In the 65 days since his diagnosis, Coach Devine says there were 12 days where he experienced some negativity, “I try to shake it off because I want to be positive, productive, and do the best I can with my limitations. I take one day at a time, being positive, strong with God by my side.” 

Coach Devine and his wife travel two hours to Boston for his appointments, and “we always stop at a restaurant and I make sure we have a date every time we go out.” Coach Devine has also planned a special trip to Montreal and Quebec for this June. “I’m going to make sure I go back to my honeymoon in a few months while I still can because I know my wife is going to have a tough load, and I want to be able to enjoy and show her how much I love her,” he says.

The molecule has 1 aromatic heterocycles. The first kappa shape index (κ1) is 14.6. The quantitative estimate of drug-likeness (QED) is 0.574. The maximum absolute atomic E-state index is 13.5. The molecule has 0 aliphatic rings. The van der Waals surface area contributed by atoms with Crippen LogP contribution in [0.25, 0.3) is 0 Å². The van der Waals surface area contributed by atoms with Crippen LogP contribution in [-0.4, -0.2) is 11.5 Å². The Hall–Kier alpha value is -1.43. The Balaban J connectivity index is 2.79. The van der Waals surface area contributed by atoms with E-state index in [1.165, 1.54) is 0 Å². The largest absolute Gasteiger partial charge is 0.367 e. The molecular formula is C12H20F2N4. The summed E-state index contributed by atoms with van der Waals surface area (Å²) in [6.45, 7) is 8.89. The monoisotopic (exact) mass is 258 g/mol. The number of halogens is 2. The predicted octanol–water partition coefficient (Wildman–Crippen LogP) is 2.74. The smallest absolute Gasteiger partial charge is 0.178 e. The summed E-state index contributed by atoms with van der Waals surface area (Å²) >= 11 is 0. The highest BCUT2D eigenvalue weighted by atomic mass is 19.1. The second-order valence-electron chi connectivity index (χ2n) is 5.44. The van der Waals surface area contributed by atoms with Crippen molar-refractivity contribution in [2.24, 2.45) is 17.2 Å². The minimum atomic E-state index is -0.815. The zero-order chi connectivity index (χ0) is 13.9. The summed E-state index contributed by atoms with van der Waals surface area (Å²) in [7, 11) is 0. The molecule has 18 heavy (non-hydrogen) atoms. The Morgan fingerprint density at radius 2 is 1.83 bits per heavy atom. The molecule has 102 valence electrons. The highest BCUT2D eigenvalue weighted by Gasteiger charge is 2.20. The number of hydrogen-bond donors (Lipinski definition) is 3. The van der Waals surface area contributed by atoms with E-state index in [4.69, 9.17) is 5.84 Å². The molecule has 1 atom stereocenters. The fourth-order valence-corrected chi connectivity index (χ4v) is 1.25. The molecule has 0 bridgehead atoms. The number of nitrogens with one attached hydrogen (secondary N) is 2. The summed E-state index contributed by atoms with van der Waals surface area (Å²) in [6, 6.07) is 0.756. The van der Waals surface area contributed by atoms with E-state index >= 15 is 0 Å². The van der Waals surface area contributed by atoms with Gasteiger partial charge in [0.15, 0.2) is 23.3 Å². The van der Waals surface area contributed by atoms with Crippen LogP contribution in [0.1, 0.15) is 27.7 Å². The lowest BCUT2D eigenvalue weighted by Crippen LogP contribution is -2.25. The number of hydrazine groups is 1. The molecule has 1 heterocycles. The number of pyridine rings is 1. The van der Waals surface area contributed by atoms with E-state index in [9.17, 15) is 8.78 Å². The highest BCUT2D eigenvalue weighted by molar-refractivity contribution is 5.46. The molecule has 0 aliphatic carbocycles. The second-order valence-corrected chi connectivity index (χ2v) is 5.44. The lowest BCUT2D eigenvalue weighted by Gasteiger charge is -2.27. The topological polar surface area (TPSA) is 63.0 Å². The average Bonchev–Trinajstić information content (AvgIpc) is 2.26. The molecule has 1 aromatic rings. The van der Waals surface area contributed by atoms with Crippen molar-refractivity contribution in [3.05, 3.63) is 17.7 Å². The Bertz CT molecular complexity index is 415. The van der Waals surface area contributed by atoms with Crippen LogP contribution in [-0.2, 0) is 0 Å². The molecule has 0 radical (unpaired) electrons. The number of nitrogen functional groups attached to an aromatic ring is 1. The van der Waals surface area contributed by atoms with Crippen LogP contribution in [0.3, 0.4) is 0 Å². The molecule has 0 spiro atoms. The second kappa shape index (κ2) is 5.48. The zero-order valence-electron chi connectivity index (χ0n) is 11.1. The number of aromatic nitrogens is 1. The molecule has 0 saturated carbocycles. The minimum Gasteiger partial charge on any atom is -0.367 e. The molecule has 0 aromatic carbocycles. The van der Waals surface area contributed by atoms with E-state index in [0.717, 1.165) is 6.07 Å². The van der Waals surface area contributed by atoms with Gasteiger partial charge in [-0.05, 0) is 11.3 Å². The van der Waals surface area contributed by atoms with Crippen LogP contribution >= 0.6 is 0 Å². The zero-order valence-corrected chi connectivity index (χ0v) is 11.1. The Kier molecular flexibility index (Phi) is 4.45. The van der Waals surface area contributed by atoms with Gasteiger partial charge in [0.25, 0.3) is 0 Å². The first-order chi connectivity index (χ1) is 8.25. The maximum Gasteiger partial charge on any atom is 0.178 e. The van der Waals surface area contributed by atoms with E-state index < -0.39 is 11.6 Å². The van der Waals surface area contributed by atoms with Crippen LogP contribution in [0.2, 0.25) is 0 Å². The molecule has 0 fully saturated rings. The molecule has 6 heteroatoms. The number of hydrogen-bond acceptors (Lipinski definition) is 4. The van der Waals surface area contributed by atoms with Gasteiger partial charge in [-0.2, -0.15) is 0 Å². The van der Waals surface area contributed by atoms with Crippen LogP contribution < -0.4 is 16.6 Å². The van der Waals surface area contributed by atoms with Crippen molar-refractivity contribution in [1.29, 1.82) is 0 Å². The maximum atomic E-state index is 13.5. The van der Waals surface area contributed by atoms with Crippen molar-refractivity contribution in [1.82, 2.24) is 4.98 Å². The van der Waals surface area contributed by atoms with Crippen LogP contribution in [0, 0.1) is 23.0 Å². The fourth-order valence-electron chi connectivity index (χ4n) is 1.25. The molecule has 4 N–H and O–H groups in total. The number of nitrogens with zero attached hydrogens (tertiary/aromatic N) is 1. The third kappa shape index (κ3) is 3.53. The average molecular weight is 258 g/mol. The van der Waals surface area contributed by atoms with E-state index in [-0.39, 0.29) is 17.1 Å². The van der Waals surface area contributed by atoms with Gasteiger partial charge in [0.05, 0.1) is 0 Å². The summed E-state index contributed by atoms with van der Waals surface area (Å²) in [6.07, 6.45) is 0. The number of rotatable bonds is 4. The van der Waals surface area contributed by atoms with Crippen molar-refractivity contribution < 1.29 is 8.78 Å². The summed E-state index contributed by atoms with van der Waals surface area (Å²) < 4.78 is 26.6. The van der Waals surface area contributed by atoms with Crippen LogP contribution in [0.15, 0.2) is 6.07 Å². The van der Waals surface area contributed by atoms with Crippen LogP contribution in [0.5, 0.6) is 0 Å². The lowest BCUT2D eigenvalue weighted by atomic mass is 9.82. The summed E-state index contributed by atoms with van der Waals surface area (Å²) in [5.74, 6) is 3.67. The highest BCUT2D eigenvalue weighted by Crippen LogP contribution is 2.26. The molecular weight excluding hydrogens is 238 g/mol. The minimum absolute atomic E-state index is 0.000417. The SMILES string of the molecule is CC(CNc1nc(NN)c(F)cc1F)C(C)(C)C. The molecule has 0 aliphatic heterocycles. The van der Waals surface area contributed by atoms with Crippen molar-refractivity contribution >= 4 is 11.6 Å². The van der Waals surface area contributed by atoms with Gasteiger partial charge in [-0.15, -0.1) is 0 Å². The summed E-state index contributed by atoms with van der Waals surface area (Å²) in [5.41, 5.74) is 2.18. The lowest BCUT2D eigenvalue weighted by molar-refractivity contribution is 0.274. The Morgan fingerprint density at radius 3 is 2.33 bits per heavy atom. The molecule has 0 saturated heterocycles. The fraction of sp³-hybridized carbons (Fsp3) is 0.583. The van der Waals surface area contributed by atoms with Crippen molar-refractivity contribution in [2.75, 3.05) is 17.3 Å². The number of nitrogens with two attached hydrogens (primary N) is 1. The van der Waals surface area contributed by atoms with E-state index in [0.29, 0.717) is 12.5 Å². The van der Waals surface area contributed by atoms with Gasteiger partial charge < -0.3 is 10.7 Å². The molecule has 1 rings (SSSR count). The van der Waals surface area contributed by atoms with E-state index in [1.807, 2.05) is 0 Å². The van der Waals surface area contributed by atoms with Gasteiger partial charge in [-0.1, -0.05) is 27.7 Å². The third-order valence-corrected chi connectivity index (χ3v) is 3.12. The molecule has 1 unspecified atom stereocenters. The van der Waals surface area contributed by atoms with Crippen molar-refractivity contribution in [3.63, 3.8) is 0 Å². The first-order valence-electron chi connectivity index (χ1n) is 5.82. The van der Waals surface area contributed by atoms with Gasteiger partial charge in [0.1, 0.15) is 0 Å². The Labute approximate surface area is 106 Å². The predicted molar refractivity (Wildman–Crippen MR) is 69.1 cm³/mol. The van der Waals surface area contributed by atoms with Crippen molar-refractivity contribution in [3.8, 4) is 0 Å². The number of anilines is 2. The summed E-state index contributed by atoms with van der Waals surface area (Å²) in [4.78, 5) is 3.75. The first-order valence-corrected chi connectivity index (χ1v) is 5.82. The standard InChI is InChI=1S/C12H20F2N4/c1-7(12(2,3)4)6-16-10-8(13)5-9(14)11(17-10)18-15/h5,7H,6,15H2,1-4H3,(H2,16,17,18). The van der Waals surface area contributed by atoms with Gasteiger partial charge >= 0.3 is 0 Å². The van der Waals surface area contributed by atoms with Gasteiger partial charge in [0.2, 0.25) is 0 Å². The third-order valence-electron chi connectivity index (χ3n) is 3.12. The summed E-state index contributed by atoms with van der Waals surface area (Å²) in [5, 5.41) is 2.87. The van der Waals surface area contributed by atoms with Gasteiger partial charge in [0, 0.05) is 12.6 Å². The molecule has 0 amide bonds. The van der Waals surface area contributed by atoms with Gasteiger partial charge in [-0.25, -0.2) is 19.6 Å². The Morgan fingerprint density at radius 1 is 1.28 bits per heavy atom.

The most painful thing for Coach Devine is the thought of leaving his grandchildren. “I’m their playmate. Right from the moment they wake up to the moment when I tuck them in at night I play with them. We go outside, we go to the park, we play Uno or a game of spades. I love playing with them and we’re very very close,” says Coach Devine, “So that’s the most difficult because my time with them will be shortened.” Coach Devine has already planned a trip to Louisiana and Boston to see them. 

Coach Devine’s diagnosis has not stopped him from the wonderful work he’s been doing since his retirement. He visits isolated and lonely people either in their homes or in nursing homes, feeds the homeless, leads scripture classes, and still counsels, mostly pro-bono. Coach Devine also leads prayer ministries and he says, “I put down, in general, all my former students and I pray for them. And sometimes different names pop up and I’ll individualize a prayer.” 

Coach Devine on June 7, 2018 at his last outdoor track banquet. He played the song “I Will Always Love You” by Whitney Houston to leave the message that he loved and will always love every student he counseled and coached.